We live in uncertain times with many things that we cannot know about the near future. Benjamin Franklin famously said there were only two certainties in life: death and taxes. Not surprisingly, we all feel happier with certainty; that the sun will rise tomorrow and that all the people and things we appreciate, and maybe take for granted in our life will remain in place without dramatic change. We feel safe and secure when we experience a familiar continuity in our personal lives, at work, and in wider society. But life is full of surprises; nothing is permanent, and things do change. Sometimes we can see change coming and adapt. At other times, change can be more uncertain, sudden, and complex, with no easy way of guessing what may happen next.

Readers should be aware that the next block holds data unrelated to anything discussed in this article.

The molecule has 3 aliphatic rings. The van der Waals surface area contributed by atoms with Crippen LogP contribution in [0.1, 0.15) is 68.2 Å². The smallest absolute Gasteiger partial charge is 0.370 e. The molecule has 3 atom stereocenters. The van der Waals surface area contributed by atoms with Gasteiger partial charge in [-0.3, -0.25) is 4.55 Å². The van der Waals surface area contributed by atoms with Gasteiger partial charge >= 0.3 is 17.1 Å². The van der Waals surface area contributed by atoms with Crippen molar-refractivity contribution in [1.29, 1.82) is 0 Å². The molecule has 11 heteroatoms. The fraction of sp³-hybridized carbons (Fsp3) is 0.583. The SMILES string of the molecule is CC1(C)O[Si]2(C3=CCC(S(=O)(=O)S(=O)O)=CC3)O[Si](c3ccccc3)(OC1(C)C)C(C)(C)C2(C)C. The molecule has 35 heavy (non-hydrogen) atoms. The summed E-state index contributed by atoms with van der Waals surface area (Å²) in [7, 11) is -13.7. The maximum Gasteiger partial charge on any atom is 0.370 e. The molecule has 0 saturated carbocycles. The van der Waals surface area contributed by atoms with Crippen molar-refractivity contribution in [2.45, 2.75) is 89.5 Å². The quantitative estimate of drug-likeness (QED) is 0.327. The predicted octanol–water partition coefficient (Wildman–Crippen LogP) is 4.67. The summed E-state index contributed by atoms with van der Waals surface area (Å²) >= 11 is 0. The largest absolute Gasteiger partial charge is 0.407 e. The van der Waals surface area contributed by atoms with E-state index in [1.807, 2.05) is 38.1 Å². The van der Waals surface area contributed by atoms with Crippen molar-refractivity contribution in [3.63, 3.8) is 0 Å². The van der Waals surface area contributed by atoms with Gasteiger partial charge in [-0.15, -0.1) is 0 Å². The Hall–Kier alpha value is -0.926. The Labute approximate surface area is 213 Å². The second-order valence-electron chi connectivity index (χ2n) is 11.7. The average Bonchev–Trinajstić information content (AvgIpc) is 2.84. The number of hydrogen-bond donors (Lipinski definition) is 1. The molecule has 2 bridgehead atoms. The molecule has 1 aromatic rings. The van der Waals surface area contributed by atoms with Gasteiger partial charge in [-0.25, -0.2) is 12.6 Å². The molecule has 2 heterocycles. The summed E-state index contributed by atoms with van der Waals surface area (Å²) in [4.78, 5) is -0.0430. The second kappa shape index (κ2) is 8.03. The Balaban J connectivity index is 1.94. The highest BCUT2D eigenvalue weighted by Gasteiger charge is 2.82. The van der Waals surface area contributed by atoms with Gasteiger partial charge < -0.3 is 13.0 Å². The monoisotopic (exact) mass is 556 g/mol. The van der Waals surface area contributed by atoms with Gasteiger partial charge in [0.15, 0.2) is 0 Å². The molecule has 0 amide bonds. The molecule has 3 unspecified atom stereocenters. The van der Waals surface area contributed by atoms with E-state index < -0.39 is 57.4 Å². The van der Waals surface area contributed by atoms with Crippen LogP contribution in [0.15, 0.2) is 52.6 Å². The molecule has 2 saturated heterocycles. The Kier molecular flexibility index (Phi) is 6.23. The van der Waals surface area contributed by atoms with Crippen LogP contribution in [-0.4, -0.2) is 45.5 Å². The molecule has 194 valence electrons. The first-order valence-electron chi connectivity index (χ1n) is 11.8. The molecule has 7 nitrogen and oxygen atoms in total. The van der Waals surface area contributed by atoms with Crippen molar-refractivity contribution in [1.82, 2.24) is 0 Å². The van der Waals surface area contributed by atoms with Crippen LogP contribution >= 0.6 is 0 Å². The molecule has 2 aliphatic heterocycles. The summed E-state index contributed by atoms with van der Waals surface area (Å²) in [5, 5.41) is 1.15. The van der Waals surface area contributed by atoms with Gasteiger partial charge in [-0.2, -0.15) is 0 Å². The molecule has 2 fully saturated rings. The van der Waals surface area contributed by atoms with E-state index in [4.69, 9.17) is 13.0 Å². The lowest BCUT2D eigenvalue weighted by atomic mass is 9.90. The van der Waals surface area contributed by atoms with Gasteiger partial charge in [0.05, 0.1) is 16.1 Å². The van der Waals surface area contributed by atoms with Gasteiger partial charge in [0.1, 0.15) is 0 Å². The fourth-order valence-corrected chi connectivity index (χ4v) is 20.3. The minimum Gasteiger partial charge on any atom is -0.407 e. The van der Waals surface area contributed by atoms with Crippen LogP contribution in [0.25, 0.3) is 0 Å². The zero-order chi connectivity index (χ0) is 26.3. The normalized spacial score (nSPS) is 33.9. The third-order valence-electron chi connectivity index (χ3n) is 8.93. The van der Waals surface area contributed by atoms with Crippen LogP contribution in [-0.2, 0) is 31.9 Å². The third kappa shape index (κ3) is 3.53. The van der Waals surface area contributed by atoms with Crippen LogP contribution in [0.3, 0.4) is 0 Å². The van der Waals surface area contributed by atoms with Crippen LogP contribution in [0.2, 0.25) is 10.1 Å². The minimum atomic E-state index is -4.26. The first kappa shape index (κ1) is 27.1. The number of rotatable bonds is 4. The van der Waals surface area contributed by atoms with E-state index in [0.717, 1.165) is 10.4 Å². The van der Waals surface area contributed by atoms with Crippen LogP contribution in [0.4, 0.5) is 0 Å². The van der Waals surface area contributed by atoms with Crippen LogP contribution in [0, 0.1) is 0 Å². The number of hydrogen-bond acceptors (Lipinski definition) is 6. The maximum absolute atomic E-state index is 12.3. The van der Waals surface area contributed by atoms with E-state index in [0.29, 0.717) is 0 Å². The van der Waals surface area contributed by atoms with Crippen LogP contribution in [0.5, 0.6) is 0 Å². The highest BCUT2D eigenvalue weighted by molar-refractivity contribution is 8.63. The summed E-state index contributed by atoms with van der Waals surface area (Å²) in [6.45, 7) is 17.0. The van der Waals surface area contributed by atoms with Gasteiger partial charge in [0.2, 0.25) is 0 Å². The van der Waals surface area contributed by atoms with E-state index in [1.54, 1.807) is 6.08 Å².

Recent archeological research found that our ancient ancestors almost became extinct in Europe when they emerged from the last ice age, around 10,000 years ago. Although they experienced threats from wild animals and occasionally from competing groups, they lived in relative peace in small local communities for thousands of years. Their livelihood was not threatened by geopolitical instability, turbulence in the financial sector, or our modern-day climate crisis.